Elgin City Band


Elgin City Band is one of the oldest brass bands in the country. Although it was re-constituted as Elgin City Band in 1901 under the auspices of the Elgin Town Council, mention of "Elgin City Band" was made in local newspapers as far back as 1858, and it may also have gone under the name of "Elgin Voluntary Band".

Elgin City Band - 1902 (Earliest known photograph of Elgin City Band)

The Band was run by the Town Council (funds to do so were generated by a voluntary donation of an old penny in the pound on rates) and continued under the Town Councils wing until Local Government Reorganisation in 1975, at which time it became independent and has remained as such ever since.

There were occasions when the Band's numbers were so depleted, such as during the two World Wars, that it went into abeyance, but it was always reinstated partly because of the determination of the bandsmen themselves, but also because the Elgin City Band was and still is a part of Elgin and its history.

Elgin City Band had it's own practice hall in Cumming Street between 1924 and 1959 but the building was on occasion taken over as a grain store, soup kitchen and Post Office sorting office, and was also commandeered by the military during the Second World War. Eventually the practice hall was demolished to make way for the new Town Hall, and the Band led a nomadic existence, utilising church halls and even the cinema for rehearsals, until 1969 when it became a tenant of one of the buildings on what was the towns army barracks at Pinefield.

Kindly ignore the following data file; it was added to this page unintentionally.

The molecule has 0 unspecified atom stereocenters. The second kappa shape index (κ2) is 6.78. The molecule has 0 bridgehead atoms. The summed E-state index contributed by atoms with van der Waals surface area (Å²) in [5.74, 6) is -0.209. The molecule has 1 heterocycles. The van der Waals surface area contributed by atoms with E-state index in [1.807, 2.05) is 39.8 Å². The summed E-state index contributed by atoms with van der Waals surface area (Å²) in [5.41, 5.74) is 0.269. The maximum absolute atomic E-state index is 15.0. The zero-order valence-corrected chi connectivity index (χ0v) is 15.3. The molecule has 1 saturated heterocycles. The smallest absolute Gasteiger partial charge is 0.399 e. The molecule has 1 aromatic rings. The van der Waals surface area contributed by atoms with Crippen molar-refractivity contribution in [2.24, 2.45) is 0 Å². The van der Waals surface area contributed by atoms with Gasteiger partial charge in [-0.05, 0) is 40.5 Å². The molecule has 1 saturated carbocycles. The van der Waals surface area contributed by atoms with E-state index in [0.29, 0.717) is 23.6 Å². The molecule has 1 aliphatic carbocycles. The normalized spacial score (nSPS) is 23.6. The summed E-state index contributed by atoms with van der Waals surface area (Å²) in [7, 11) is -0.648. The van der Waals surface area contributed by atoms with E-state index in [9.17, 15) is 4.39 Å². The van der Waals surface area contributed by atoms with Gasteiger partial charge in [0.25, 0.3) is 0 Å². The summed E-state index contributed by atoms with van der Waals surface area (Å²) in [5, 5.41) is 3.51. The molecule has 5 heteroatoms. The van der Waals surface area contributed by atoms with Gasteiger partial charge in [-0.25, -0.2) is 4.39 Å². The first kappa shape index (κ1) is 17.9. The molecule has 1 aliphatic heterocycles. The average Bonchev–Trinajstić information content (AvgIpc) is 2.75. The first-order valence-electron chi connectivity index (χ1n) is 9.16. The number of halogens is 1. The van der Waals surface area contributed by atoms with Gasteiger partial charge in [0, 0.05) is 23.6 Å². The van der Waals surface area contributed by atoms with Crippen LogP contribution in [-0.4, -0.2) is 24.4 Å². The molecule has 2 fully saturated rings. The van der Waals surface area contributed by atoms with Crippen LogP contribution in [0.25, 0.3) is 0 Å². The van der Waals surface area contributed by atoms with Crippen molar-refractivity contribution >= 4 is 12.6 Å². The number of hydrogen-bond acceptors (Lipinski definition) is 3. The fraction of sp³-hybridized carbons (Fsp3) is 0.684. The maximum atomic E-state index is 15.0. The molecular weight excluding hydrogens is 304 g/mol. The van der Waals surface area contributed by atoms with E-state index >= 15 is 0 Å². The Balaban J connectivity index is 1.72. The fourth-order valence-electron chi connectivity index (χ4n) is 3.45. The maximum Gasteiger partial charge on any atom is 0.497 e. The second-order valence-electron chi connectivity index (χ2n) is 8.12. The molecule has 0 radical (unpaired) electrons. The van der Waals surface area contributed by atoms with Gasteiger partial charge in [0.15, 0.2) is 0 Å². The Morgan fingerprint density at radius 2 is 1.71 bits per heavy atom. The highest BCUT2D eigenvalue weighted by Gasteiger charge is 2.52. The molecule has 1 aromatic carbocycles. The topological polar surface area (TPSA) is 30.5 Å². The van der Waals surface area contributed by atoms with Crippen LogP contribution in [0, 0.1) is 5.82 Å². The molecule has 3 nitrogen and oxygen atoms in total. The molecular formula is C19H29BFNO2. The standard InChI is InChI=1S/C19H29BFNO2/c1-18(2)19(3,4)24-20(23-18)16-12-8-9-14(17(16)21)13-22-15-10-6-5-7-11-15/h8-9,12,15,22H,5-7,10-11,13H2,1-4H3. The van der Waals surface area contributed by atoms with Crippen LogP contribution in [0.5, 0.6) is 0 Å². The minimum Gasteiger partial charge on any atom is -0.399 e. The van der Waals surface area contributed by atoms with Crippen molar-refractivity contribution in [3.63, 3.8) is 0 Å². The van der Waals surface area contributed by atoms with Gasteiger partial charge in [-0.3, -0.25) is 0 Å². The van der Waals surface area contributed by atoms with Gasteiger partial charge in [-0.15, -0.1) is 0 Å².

In 2001, the Band decided to relocate to the new purpose built Moray Music Centre in Elgin. In 2007 the band had to leave the Music Centre and has rehearsed in various locations since then. It currently rehearses in Bishopmill Primary School every Wednesday evening.

The modern day Elgin City Band comprises more than thirty people from all walks of life, such as school pupils, students, teachers, doctors and retired people, with ages ranging from teenagers to retirement age.

Elgin City Band can be seen at concerts, fetes, church services and supermarket, Christmas, council and charity events, some of which bring in donations to allow the Band to remain self sufficient. It also takes part in concerts which have the specific purpose of promoting brass banding in this mainly pipe band and fiddle orientated area, as well as aiding recruitment and reminding the public of the existence of local brass bands.

Today, the Elgin City Band is still going strong and it hopes to do so for many years to come. Its members hope, however, that they will never again be called upon to sing as well as play, as they would have had they been part of Elgin City Band 150 years ago!